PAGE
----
20 April 2010


We received our first shipment from Eden's Organics on Saturday. We signed up to have a bin of organic fruits and vegetables delivered to our house weekly. Eden's Organics is a local Seattle company that delivers fresh, organic produce weekly or bi-weekly to the area. Eden's tries to use as much local produce as possible, but they also partner with organic farms as far away as California and Mexico. Most of the organic farms are family owned and less than 100 acres.

This week our bin had broccoli, carrots, romaine, tomatoes, garlic, pears, apples, blood oranges, cabbage raab, bananas, kiwis, and strawberries.

I had heard of cabbage raab (or cabbage rabe), but had never cooked it or eaten it. Apparently all parts of it are edible and tasty (stem, roots, flowers, leaves, and seeds). It's the sprouted tops of the cabbage plant after it has gone to seed and sprouted over the winter. Nutrient-rich is how I've seen it described. Many people (myself included, until now) don't realize that once it's flowered it's not only still edible, but also highly nutritious and tasty. I decided to make it for dinner with grilled shrimp and creamy portobello mushroom risotto.

After I marinated the shrimp and set it aside, I cleaned the raab thoroughly, dried it, and chopped it into bite sized pieces. I began making the risotto, as it takes the most time. When it was about half way done, I began sauteing some chopped onions and diced garlic in olive oil. I then dumped the raab into the skillet and turned it until it was wilted, then put the lid on to let it steam/saute for a bit. (I wanted to get the full taste of the raab, so I didn't use bacon or lard, but I probably will next time - just to kick it up one more notch.)

I put the shrimp skewers on the grill and continued with the risotto.

When the raab was tender, the shrimp cooked and the risotto finished off with melted Havarti cheese we were ready for dinner. Delish!

The raab was really good. Very similar to wild greens (mustard or collard) but not as bitter. Stacie thought the stems were a bit too fibrous for her taste, but I loved them. I might par-boil just the stems for a bit before sauteing next time to soften them.

Can't wait to see what's in this week's shipment.

KJT - Seattle (2010)

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12 April 2010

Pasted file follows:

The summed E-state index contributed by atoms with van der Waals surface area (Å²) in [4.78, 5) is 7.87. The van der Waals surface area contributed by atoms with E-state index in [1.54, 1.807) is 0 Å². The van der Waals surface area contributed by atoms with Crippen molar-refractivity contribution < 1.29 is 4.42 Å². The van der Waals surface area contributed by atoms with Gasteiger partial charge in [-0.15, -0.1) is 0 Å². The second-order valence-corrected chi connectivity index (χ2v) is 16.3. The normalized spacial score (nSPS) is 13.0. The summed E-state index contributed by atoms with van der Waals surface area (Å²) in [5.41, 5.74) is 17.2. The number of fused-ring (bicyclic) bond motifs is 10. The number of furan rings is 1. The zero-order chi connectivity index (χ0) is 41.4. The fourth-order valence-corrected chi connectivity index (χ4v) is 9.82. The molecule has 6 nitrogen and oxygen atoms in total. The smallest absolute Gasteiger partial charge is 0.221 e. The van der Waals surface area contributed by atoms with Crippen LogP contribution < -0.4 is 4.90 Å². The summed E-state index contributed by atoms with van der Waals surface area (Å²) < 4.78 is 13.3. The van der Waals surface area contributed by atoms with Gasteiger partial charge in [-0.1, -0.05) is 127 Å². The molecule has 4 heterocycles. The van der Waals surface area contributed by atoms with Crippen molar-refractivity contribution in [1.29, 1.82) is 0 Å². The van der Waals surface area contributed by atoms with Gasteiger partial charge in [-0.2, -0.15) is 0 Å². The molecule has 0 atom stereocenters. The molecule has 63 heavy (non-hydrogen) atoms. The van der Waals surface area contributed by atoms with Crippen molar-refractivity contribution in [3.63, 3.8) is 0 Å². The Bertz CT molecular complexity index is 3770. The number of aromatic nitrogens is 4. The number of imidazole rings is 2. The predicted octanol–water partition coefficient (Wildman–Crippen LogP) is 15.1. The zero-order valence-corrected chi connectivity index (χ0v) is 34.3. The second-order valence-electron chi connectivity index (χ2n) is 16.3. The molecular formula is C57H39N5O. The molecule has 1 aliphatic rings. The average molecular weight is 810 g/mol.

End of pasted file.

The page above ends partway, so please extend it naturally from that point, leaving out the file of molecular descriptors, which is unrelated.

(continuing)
Anatomy of a Mess

So the kid likes to feed himself. Although the coordination is coming along, it's not quite there yet. And he's just discovering the joy of dangling food over the edge of the highchair tray, having the dogs get all squirrely, and then dropping it for them to fight over.

Good times!

KJT - Seattle (2010)

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05 April 2010

Braised Pork Belly

Took Sennet to his first Farmer's Market this past weekend. There are only a couple that are open year round. We went to the one in the University District, just to see what they had this early in the season.

Ended up picking up some fresh bread, fresh organic greens, farm fresh organic eggs, some herbed goat cheese, and the true find: a nice, thick pork belly.

Pork belly is the cut of meat that bacon comes from. The belly is sold in a block, before being cut, cured, or dried & aged for bacon. Fatty & beautiful.

The pork belly we bought came from
Wooly Pigs, a company that pasture-raises Mangalitsa pigs very near Seattle. Mangalitsa are an eastern European breed of pig known particularly for it's good lard. They are directly descended from wild boars. The owner of the company imported a heard of the Mangalitsa, and uses the Austrian techniques for raising and finishing the pigs. They are the only breeder of Mangalitsa in North or South America, and they are a member of the Mangalitsa Pig Breeder's Association of Austria. Wooly Pigs' Mangalitsa have been served in such restaurants as The French Laundry, The Herbfarm, and Michael Mina and The Four Seasons of San Francisco.

I learned all of this over the weekend. But what I really learned was that the Mangalitsa tastes great!

I rubbed some fresh garlic and spices & herbs onto the belly and let it sit in the fridge for a few hours. I then braised it in the oven with some onions & red potatoes for several hours. When it was almost finished I braised the wild greens on the stovetop. Dinner was excellent - the pork belly savory with a lot of beautiful, clean, white fat. Almost had a foie gras flavor & texture. With a couple glasses of wine, it was wonderful.

Praise the Lard!

P.S. Sennet was already asleep when we ate, so didn't get to partake. But he does seem to be an adventurous eater, at least for now (we hear this will change). Over the last few days he's had tilapia, chicken, mac & cheese, scrambled egg, okra, sweet potato, broccoli, kidney beans, avocado, beets, peas, green beans, carrots, cauliflower, apples, peaches, bananas, strawberries, oatmeal w/ blueberries & Greek yogurt, cottage cheese w/ raspberries, and Cheerios. Right now we are trying to make almost all of his food - no little jars. Mostly steaming (if necessary) and then blending and saving in the freezer. Other things we just cut into bite size pieces and he chows them down.

KJT - Seattle (2010)

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